Gain Insight into Emergency Department and ThedaStar
Students in the Biomedical Innovations class at New London High School got an inside look at the emergency department and at ThedaStar while visiting ThedaCare Regional Medical Center-Neenah.
“This tour encouraged me to continue on my journey to becoming part of the health field,” said Bree Barrington, a senior who wants to be a cardiologist.
This is the second year students participated in the tour. “The reason for this trip was for students to learn about different careers in medicine and to learn about emergency medicine and how an emergency department is arranged and functions,” said Jennifer Doran, PTLW (Project Lead The Way) biomedical sciences teacher. “This is an incredible opportunity to see for themselves a medical setting and talk with real professionals in the field.”
As part of their class, students are asked to design an emergency department. The tour of the ThedaCare Neenah emergency department gave them insight for the project.
Emergency department nurse supervisor Audrey James explained to the students the pieces of equipment housed in a trauma room, Doran said. “She explained what they are used for and which medical professional is in charge of each one,” she added. “She then let a few of the students don some of the personal protective equipment that ER personnel must wear.”
Another part of the student’s assignment in the classroom was to triage 16 patients to determine what their medical needs were, Doran said. “The students had to decide if they were emergent, urgent or non-urgent,” she said.
James explained to students about how triage works in the emergency department and how communication skills are so important in the medical field.
ThedaStar flight nurse Jeff Grimm also talked about treating patients out in the field. “He provided scenarios for the students and involved them by asking them what injuries the people in the scenario would have sustained as a result of the accident,” Doran said.
Doran said the tour was beneficial to the students, all who plan on obtaining careers in the medical field. Hunter Gorges would like to be an athletic trainer; Meckenzi Wolfgram would like to be a dentist; Melany Gerhartz would like to go into radiology and Haley Lewallen would like to be a nurse.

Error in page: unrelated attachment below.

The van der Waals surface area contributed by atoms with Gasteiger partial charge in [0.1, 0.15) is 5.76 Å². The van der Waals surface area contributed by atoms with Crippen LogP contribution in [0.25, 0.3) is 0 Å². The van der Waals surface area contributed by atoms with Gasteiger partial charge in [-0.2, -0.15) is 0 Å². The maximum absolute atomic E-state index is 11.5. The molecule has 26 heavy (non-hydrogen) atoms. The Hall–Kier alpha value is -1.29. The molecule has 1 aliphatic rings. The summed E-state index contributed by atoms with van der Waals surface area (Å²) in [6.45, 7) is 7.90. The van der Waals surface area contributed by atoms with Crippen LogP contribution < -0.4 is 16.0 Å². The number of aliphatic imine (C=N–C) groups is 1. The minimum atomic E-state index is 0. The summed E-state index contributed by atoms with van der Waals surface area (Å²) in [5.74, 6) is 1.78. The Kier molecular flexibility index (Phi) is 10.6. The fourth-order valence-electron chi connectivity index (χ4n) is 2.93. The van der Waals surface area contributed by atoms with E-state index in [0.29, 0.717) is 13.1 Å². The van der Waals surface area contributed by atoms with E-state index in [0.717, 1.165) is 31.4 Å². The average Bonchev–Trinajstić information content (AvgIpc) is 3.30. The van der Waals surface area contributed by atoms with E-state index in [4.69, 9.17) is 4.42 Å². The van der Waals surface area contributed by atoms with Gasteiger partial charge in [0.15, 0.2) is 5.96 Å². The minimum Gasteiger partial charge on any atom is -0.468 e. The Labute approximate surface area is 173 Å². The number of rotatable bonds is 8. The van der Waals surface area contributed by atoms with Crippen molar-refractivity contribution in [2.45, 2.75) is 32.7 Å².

“The tour was incredibly inspirational and gave us a real insight to the health field and its bustling atmosphere,” Lewallen, a senior, said. “It definitely reaffirmed our thoughts on what we wanted to pursue as careers, and how excited we are for our futures in health care.”
The Biomedical Innovations class is the fourth class in the Project Lead The Way Biomedical Science Program. Each student has taken, or is enrolled in, the other three courses that are part of the program: Principles of Biomedical Science, Human Body Systems and Medical Interventions. New London High School is in its seventh year of offering the Biomedical Science Program.
For more than 100 years, ThedaCare™ has been committed to finding a better way to deliver serious and complex healthcare to patients throughout Northeast Wisconsin. The organization serves over 200,000 patients annually and employs more than 6,700 healthcare professionals throughout the region. ThedaCare has seven hospitals located in Appleton, Neenah, Berlin, Waupaca, Shawano, New London and Wild Rose as well as 32 clinics in nine counties. ThedaCare is the first in Wisconsin to be a Mayo Clinic Care Network Member, giving our specialists the ability to consult with Mayo Clinic experts on a patient’s care. ThedaCare is a non-profit healthcare organization with a level II trauma center, comprehensive cancer treatment, stroke and cardiac programs as well as a foundation dedicated to community service. For more information, visit www.thedacare.org or follow ThedaCare on Facebook and Twitter.